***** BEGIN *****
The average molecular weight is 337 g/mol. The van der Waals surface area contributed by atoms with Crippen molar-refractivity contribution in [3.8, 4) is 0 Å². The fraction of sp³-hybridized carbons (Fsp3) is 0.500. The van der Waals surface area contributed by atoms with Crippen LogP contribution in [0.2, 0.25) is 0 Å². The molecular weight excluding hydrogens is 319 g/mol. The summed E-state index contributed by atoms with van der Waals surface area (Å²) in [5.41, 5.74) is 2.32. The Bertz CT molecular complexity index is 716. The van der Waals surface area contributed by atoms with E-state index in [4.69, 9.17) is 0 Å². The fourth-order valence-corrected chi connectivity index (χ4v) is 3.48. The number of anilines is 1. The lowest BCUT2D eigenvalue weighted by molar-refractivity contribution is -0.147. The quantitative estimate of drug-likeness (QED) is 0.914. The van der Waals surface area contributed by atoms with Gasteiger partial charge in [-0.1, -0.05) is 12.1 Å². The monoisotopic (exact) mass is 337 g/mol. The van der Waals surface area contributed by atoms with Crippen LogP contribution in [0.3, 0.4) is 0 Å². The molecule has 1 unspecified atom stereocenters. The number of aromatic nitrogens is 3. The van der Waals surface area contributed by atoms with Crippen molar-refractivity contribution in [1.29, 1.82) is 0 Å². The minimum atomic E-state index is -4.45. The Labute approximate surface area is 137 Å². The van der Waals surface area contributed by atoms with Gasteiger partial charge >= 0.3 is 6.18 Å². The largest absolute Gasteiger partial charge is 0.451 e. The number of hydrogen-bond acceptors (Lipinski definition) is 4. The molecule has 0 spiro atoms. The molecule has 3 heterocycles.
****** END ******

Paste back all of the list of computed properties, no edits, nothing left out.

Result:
The average molecular weight is 337 g/mol. The van der Waals surface area contributed by atoms with Crippen molar-refractivity contribution in [3.8, 4) is 0 Å². The fraction of sp³-hybridized carbons (Fsp3) is 0.500. The van der Waals surface area contributed by atoms with Crippen LogP contribution in [0.2, 0.25) is 0 Å². The molecular weight excluding hydrogens is 319 g/mol. The summed E-state index contributed by atoms with van der Waals surface area (Å²) in [5.41, 5.74) is 2.32. The Bertz CT molecular complexity index is 716. The van der Waals surface area contributed by atoms with E-state index in [4.69, 9.17) is 0 Å². The fourth-order valence-corrected chi connectivity index (χ4v) is 3.48. The number of anilines is 1. The lowest BCUT2D eigenvalue weighted by molar-refractivity contribution is -0.147. The quantitative estimate of drug-likeness (QED) is 0.914. The van der Waals surface area contributed by atoms with Gasteiger partial charge in [-0.1, -0.05) is 12.1 Å². The monoisotopic (exact) mass is 337 g/mol. The van der Waals surface area contributed by atoms with Crippen LogP contribution in [0.3, 0.4) is 0 Å². The molecule has 1 unspecified atom stereocenters. The number of aromatic nitrogens is 3. The van der Waals surface area contributed by atoms with Crippen molar-refractivity contribution in [1.29, 1.82) is 0 Å². The minimum atomic E-state index is -4.45. The Labute approximate surface area is 137 Å². The van der Waals surface area contributed by atoms with Gasteiger partial charge >= 0.3 is 6.18 Å². The largest absolute Gasteiger partial charge is 0.451 e. The number of hydrogen-bond acceptors (Lipinski definition) is 4. The molecule has 0 spiro atoms. The molecule has 3 heterocycles.